I understand with simple reasoning why time flies. Each year is faster than the last – in our minds. But time only exists in our minds. When a 10 year old kid is enjoying an endless summer (remember?), it really does seem endless. After all, one year at that age is 10% of our ten year old life.
Next Sunday my mom starts her 10th decade on earth. One year is only 1% of her life. Her last ten years have flown by at the same “mind-speed” as only one year did when she was ten years old.
As for each of us, aging does weird things to our mind clocks. It seems I was just back in Indiana visiting a rather depressed mother who didn’t want to be in a nursing home. To bring her some cheer, maybe a smile, I told her I would fly back and throw her a 99th birthday party the end of April.
She said, “Absolutely not!” She didn’t want no damn party. She was through with parties. Her broken foot had not healed well and she was unable to return home after therapy. While sitting for five months in a wheel chair those old leg muscles had atrophied. She couldn’t stand without falling over. A nursing home was not her “end of life” plans. Dying at home, like Dad did, that was her only prayer.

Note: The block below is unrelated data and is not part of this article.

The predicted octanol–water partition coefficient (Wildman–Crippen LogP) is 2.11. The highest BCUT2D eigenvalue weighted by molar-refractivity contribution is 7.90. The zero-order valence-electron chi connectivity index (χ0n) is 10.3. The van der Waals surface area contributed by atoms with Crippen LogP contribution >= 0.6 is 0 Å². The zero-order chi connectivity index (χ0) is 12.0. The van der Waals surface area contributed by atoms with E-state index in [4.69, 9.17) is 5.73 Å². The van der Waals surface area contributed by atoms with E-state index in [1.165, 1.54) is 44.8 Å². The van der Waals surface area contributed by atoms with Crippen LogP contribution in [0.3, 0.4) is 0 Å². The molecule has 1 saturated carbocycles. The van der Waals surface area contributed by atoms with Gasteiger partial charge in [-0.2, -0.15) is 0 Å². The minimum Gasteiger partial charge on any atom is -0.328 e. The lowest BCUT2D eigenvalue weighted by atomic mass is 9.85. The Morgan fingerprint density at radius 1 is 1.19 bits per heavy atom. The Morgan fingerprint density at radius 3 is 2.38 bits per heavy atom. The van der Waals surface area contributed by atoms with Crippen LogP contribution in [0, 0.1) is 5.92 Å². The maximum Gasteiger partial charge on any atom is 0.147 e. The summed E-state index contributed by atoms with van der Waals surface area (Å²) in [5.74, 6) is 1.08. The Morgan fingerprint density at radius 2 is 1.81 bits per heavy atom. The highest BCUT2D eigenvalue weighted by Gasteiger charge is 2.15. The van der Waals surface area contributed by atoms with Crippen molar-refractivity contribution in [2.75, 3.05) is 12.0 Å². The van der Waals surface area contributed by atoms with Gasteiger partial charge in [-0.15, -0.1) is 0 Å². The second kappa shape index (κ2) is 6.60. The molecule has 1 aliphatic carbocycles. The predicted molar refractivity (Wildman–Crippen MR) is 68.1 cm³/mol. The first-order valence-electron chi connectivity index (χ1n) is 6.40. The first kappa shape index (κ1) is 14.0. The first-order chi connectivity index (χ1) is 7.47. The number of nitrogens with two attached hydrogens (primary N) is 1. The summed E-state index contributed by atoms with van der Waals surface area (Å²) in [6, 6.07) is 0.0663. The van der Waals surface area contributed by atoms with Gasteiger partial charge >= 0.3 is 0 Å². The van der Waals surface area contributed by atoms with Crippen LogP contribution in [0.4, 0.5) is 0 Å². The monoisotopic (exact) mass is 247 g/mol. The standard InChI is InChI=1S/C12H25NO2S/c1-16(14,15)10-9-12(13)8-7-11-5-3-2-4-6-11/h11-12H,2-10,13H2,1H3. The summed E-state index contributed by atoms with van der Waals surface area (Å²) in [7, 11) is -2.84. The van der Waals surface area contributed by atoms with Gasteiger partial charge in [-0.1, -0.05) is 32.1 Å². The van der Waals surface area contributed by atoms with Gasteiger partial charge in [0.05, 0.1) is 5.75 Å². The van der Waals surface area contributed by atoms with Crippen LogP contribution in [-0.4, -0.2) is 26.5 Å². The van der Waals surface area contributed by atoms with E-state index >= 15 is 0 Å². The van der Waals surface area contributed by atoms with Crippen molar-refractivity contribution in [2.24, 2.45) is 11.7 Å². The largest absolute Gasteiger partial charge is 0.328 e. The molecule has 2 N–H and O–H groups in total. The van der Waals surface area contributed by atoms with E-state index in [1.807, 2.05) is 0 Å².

The nursing home trap is very similar to the emotional stages of grief. First, my mom was in denial…believing she would get stronger and walk out of that place. Second stage was anger. She was mostly pissed at her God for sticking her there. Her third stage was bargaining. She figured if she prayed, pleaded and bargained, she could trade her death now instead of a younger person or child. Nope, she was still stuck there. The fourth stage was depression. Especially over the holidays and throughout the polar vortex. She saw nothing but snow, ice, wind, rain and icicles out her small window for months on end.
Then the fifth stage finally appeared a month ago. Acceptance. Her voice was higher, happier, and filled with plans. She now wanted that birthday party. She really loved her room-mate. She likes being helped with her shower twice a week. She likes the caring staff that brings her pills, fluffs her pillows, and hugs her. Suddenly the food seemed to improve overnight. The five pounds she lost have suddenly become eight pounds found. She’s tipping the scale at 103 and bitching about it.